Audio: drone (0:16)

Figure: drone

drone plays a drone harmony. The drone figure shows the score:

  • Bars 1-4:
    • The melody is played on the Great Highland Bagpipe in the key of A mixolydian.
    • The harmony consists of a single extended drone note on the tonic note A.
  • Bars 5-8:
    • The melody is repeated, transposed to C major, and played on a brightness synth.
    • A star theme synth plays a drone harmony in the bass part consisting of the sequence C-G-F-C, representing the tonic, fifth, fourth and first degrees of the scale.

A drone is a repeated note.

A drone is the simplest possible harmony. It can be played as a continuous sustained note, as in the bagpipes example in drone, or as a series of different sustained notes, as in the example with the synths.

The purpose of a drone is repetition and reinforcement. The drone note is often the tonic note of the key. Popular alternatives include the fifth degree of the scale and the fourth.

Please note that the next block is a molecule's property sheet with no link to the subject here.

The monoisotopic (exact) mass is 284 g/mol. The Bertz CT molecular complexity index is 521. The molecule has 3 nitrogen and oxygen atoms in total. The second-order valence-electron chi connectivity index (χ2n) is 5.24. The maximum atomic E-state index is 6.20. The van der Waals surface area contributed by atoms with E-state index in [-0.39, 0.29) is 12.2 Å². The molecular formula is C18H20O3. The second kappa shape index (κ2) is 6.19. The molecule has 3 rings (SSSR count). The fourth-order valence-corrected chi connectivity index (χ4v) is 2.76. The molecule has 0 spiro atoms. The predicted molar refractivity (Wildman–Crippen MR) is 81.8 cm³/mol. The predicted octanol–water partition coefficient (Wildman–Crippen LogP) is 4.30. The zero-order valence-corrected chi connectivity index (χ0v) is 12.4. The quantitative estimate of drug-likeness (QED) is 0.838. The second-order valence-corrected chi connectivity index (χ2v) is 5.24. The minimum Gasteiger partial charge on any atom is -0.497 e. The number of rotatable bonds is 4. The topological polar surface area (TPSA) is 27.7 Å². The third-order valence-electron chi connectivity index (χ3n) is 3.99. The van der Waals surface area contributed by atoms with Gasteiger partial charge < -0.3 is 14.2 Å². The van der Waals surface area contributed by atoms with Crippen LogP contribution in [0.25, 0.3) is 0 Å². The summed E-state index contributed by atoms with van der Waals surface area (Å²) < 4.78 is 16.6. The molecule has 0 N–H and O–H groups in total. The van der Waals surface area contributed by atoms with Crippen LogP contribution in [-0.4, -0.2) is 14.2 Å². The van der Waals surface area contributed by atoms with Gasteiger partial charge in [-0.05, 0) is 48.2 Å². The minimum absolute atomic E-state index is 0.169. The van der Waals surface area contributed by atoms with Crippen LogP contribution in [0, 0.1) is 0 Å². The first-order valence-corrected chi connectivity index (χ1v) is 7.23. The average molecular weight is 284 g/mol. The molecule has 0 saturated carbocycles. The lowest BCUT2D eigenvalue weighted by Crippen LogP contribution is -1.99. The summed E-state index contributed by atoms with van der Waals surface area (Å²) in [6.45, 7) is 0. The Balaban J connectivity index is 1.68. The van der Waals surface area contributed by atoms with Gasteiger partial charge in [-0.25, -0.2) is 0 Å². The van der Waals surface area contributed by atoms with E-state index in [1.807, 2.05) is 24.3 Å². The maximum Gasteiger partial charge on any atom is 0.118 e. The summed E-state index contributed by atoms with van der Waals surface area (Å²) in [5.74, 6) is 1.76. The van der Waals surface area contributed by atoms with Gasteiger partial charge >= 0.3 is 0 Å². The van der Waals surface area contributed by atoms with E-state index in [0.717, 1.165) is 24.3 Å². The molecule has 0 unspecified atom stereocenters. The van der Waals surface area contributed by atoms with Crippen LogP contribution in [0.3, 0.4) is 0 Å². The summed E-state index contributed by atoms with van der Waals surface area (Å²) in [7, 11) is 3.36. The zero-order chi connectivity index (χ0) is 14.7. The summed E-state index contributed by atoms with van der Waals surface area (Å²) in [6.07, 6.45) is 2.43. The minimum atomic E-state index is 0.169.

Quite a few musical instruments have a built-in drone. The Great Highland Bagpipe, a majestic instrument with a stunning sound, has three drones all tuned to the tonic in the key of A mixolydian. The banjo has a distinctive sound arising from a fixed drone string tuned to the tonic, occasionally the fifth, of the key. A sitar has six or seven playable strings, three of which are drones, and 11-13 sympathetic strings which are not plucked but resonate with the melody and act as a sort of drone accompaniment. The hurdy-gurdy has a sound as wonderful as its name. It has two pairs of drone strings, each pair is tuned to unison and octave, and the pairs are a fifth apart. The zither is a versatile drone instrument whose strings cover every note in the chromatic scale.